Sunday 13 October 2019

Time to take back the lead on safety of our young

Stock photo
Stock photo
Fiona Ness

Fiona Ness

What do you wish for when you wish for a child? You wish for them to be happy and healthy - perhaps wealthy - and that you yourself will be wise enough to help them navigate the choppy waters as they grow.

From your own childhood you have an idea - friendships, bullies and academic pressures, relationships, peer pressure, health, alcohol and, more recently, drugs.

You hope that you raise your child to have the courage to make good choices, when all around them are doing otherwise. And when you have done all you could possibly do for them, you have to just hope they will be OK.

Then something comes along for which you have no roadmap, no insight into, and no access to, and you go from being a diligent crewman on your child's ship to stranded on the shore. For this generation of parents, that something is social media.

I read all the scare stories of the negative influence social media is having on young people. The social pressures, the self-harm, the isolation, the Fomo. I read all the enabling stories about how great social media is for our young people. I try to embrace the future. I try to make informed decisions.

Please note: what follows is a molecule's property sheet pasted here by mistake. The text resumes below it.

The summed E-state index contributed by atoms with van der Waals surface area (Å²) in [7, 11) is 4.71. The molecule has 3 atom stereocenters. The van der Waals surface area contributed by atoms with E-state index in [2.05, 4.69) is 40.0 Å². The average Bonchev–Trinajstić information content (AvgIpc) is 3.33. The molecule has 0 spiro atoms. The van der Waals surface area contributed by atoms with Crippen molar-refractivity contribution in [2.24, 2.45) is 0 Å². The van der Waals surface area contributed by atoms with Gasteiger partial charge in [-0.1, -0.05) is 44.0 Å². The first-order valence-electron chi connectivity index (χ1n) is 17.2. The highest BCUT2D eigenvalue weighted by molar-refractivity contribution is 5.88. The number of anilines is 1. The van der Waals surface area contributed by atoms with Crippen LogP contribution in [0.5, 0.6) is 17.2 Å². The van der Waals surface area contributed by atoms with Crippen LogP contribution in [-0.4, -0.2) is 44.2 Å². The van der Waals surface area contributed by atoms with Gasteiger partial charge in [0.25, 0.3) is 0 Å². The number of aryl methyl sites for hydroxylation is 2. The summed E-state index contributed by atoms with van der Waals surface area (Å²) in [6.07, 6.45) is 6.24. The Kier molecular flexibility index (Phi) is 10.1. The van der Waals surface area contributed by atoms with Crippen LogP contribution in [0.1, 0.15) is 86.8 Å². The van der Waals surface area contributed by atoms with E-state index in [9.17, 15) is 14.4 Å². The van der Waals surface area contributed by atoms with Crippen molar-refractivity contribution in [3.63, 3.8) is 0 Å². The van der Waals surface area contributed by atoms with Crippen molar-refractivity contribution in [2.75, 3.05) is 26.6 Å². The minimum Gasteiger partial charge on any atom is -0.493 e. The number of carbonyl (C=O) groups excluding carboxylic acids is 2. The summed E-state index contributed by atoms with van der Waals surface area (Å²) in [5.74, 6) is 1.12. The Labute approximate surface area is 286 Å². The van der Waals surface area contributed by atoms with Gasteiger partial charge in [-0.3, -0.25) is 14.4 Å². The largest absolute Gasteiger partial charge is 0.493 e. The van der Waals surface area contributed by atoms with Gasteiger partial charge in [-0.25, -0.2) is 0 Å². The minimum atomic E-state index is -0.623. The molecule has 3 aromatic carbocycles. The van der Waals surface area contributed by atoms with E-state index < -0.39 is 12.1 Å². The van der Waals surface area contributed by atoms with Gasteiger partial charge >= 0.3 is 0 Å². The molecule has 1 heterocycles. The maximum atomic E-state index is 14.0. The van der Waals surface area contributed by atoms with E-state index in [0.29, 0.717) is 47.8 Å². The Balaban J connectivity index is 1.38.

But it feels less like I'm raising children and more like I'm going into battle against a shapeshifting behemoth that has the world in its thrall.

Perhaps this is the same as it ever was - the previous generation failing to understand the next. Or perhaps it is a crisis of childhood the likes of which we have never before experienced.

I read about an 11-year-old girl who indicated her intention to take own life via Instagram. An 11-year-old girl who wrote "beautiful girls don't eat" on her arm. An 11-year-old girl who will remain forever 11.

Milly Tuomey's parents say she appeared happy and was not being bullied, which makes her suicide more startling.

Experts warn of youngsters' 'more highly lethal' methods of self-harm than previously. It is not known yet if this is connected to exposure to social media.

But as parents, and adults, I fear we are being left behind in the brave new world.

Followers, they call them on social media. Maybe it's time to take back the lead.

Irish Independent

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